Voices: The real reason I’m heckled has nothing to do with being gay or disabled

When I initially toyed with the idea of trying my hand at stand-up comedy, a lot of my hesitations had to do with my disability. Would the audience understand what I was saying? Would I get heckled for the speed of my voice? Would people make the wrong assumptions about me because of my cerebral palsy?

Turns out, I had nothing to worry about. Aside from the online stampede of ableist spanners who descend on me every time I appear on television (yawn), I don’t really experience any barriers in comedy when it comes to my disability.

Something I never expected to be an issue though, was my gender. As a gay and disabled person, I had so many other boxes to tick in my life I had almost forgotten the fact that I was a woman.

When I was growing up, I never felt like I was “lesser” because I was a lady. My mum was (and still is) my hero. She had a full-time job throughout my childhood, and she and my father were the best examples of a healthy and entirely equal relationship. They shared all the jobs... apart from cooking. That’s my dad’s domain. My mum can’t cook for s***!

In terms of comedy, my mum is so bloody funny – much funnier than my dad – and we would watch absolutely anything with Victoria Wood, Caroline Aherne, and French and Saunders. These women (including my mum) are the reasons why I decided to become a comedian.

When I started on the stand-up circuit in 2016, the first thing I noticed was that I’d often be the only woman on the lineup. Particularly on the open mic scene, where gigs were dominated by boys in polo shirts, making jokes about w***ing and having a fit mum. On the rare occasion that I would gig with another female, we’d both be delighted. We would cling to each other fiercely, unsure of when we’d get the opportunity to be on the same bill again.

Comedy is a lot like school, and often those comedians who started together, rise together. We’d climb through the ranks, from the open mic circuit to the paid circuit, and then, eventually, to the dizzy heights of the television panel-show world.

The group who were my peers, or my class as it were, was filled with brilliant female and non-binary comics like Maisie Adam, Kemah Bob, Sarah Keyworth, Chloe Petts and Sindhu Vee. We in turn were following in the footsteps of powerhouses in the cohort ahead of us: Katherine Ryan, Sara Pascoe, Roisin Conaty and Aisling Bea.

But even so, time and time again, I would still find myself being the only woman booked on a panel show. It’s almost as if the producers would seek out “a lady one”, secure one of us, and move on, without considering the damage done when you make the decision to only book one woman.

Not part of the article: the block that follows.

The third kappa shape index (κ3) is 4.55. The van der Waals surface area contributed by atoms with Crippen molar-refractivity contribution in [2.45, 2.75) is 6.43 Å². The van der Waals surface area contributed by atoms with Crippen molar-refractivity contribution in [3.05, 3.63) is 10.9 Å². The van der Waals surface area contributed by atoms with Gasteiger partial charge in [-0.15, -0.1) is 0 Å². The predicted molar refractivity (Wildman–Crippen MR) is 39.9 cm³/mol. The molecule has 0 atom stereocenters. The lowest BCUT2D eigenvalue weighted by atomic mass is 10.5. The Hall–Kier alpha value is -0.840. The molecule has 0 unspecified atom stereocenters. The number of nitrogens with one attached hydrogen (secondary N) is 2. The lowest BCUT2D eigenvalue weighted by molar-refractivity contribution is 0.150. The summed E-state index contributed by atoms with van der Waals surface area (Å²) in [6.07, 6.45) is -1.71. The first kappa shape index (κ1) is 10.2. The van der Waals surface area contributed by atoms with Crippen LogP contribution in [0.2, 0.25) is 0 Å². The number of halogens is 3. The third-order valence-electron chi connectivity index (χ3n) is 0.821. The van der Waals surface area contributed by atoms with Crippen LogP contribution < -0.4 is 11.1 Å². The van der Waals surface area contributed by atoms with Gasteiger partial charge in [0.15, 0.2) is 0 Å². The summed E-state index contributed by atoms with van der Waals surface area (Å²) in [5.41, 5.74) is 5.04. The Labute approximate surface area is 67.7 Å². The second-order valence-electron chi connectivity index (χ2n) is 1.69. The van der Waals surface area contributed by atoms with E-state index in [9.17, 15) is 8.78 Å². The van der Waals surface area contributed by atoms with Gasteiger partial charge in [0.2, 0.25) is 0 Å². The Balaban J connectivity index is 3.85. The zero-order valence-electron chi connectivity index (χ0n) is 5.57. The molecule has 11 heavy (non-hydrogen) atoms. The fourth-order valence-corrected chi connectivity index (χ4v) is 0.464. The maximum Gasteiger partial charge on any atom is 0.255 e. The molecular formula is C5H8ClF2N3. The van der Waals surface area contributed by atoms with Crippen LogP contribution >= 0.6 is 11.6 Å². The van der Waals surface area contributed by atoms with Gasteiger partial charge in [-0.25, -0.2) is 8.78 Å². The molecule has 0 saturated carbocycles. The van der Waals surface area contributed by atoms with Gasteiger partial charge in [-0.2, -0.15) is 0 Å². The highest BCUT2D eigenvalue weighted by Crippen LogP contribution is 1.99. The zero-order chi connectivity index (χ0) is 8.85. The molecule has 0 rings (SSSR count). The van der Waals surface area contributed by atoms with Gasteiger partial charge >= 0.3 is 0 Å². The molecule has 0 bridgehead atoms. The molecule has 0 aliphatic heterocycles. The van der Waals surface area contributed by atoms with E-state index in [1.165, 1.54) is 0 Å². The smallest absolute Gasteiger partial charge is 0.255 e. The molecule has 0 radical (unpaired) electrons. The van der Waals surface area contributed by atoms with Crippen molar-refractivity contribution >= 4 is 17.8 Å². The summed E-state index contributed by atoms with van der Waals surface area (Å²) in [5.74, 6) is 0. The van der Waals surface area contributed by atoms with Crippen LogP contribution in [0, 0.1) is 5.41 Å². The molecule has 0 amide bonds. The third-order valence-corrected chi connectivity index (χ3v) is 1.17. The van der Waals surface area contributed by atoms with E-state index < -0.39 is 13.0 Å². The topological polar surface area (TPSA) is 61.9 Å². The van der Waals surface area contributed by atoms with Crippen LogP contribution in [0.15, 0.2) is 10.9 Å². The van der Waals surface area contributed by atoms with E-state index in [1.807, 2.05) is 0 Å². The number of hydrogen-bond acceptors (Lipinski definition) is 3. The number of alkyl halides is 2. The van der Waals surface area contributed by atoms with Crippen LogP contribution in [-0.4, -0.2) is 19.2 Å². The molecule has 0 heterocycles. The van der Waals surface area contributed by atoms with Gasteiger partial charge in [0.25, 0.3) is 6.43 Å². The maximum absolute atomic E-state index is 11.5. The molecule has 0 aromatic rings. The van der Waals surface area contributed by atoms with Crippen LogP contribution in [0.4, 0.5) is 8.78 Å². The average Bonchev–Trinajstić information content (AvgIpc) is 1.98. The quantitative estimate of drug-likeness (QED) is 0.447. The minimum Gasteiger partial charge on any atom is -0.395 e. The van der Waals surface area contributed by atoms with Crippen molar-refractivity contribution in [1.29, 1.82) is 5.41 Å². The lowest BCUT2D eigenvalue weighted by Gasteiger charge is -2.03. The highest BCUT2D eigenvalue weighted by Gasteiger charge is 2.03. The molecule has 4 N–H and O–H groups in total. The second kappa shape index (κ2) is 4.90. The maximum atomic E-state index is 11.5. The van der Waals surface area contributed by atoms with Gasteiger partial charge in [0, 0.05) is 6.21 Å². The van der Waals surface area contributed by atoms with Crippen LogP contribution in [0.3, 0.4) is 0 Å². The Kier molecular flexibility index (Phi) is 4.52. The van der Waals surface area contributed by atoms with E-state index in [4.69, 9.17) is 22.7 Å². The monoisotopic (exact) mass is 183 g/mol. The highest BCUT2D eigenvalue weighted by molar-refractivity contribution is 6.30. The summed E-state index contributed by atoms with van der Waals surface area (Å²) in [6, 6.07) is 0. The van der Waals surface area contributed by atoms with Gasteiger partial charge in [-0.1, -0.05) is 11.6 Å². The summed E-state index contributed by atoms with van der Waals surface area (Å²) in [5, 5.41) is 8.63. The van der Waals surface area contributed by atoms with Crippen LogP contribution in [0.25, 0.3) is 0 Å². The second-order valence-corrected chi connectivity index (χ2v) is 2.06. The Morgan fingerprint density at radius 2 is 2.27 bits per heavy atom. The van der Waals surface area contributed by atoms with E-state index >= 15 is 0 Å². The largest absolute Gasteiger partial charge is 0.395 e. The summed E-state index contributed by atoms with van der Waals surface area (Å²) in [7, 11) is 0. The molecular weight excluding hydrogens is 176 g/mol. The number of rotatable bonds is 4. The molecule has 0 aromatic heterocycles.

Our gender is not a style of comedy, nor is it a personality type. One female comedian does not speak for 52 per cent of the population, but when we are the only representation of our gender on a television show, there is a misconception that we do. That we have to.

The tide is changing. I recently hosted a new comedy show where the team captains were Katherine Ryan and Judi Love. I know – at least three female comedians on every episode of a television show, and yes it was still funny, and no our periods did not sync.

Whilst filming the series, I felt an incredible elation and a huge weight off my shoulders, and I think Judi and Katherine did too. For once we did not have to individually represent all the women in the world who have ever lived. We could simply focus on the thing that really matters: being bloody funny.

I am also being called a “comedienne” much less now, which is smashing news, because that used to really grind my gears.

Women are in a much better position in the comedy world than we were even five years ago. I no longer pass female comedians in green rooms, or in television studio corridors, like lonely ships in the night. I am no longer told that I am funny – dot dot dot – “for a woman”. And I no longer feel the immense and impossible pressure to speak on behalf of an entire gender.

I can simply speak for me, Rosie. A 33-year-old comedian, who happens to identify as a woman. Lovely stuff!